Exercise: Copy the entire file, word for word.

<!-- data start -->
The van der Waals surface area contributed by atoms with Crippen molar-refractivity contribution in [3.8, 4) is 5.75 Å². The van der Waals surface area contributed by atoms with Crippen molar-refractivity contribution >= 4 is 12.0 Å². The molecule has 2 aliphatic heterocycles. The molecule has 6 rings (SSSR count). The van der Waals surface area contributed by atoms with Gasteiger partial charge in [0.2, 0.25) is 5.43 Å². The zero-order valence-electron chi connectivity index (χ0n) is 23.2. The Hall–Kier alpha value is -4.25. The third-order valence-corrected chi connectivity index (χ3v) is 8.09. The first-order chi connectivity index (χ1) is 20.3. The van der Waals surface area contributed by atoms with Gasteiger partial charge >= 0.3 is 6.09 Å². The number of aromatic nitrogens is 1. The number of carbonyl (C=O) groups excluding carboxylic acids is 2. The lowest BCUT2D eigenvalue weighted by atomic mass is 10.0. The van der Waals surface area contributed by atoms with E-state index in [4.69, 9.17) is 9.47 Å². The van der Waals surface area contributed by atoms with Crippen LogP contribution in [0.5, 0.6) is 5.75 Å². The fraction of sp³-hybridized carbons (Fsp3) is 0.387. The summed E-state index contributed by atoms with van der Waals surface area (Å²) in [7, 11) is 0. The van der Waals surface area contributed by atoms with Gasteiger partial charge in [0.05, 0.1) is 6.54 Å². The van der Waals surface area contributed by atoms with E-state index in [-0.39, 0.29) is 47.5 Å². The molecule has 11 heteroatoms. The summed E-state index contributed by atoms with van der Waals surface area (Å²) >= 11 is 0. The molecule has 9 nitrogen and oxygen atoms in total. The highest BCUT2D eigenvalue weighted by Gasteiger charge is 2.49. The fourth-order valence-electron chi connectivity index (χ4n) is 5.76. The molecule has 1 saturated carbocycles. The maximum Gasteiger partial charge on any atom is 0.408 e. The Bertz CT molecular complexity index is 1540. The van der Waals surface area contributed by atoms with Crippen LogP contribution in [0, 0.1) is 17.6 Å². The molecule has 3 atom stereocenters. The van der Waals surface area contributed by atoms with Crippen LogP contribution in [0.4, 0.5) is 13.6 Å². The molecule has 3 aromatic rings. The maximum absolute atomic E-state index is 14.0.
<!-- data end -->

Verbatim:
The van der Waals surface area contributed by atoms with Crippen molar-refractivity contribution in [3.8, 4) is 5.75 Å². The van der Waals surface area contributed by atoms with Crippen molar-refractivity contribution >= 4 is 12.0 Å². The molecule has 2 aliphatic heterocycles. The molecule has 6 rings (SSSR count). The van der Waals surface area contributed by atoms with Gasteiger partial charge in [0.2, 0.25) is 5.43 Å². The zero-order valence-electron chi connectivity index (χ0n) is 23.2. The Hall–Kier alpha value is -4.25. The third-order valence-corrected chi connectivity index (χ3v) is 8.09. The first-order chi connectivity index (χ1) is 20.3. The van der Waals surface area contributed by atoms with Gasteiger partial charge >= 0.3 is 6.09 Å². The number of aromatic nitrogens is 1. The number of carbonyl (C=O) groups excluding carboxylic acids is 2. The lowest BCUT2D eigenvalue weighted by atomic mass is 10.0. The van der Waals surface area contributed by atoms with E-state index in [4.69, 9.17) is 9.47 Å². The van der Waals surface area contributed by atoms with Crippen LogP contribution in [0.5, 0.6) is 5.75 Å². The fraction of sp³-hybridized carbons (Fsp3) is 0.387. The summed E-state index contributed by atoms with van der Waals surface area (Å²) in [7, 11) is 0. The van der Waals surface area contributed by atoms with Gasteiger partial charge in [0.05, 0.1) is 6.54 Å². The van der Waals surface area contributed by atoms with E-state index in [-0.39, 0.29) is 47.5 Å². The molecule has 11 heteroatoms. The summed E-state index contributed by atoms with van der Waals surface area (Å²) >= 11 is 0. The molecule has 9 nitrogen and oxygen atoms in total. The highest BCUT2D eigenvalue weighted by Gasteiger charge is 2.49. The fourth-order valence-electron chi connectivity index (χ4n) is 5.76. The molecule has 1 saturated carbocycles. The maximum Gasteiger partial charge on any atom is 0.408 e. The Bertz CT molecular complexity index is 1540. The van der Waals surface area contributed by atoms with Crippen LogP contribution in [0, 0.1) is 17.6 Å². The molecule has 3 atom stereocenters. The van der Waals surface area contributed by atoms with Crippen LogP contribution in [0.4, 0.5) is 13.6 Å². The molecule has 3 aromatic rings. The maximum absolute atomic E-state index is 14.0.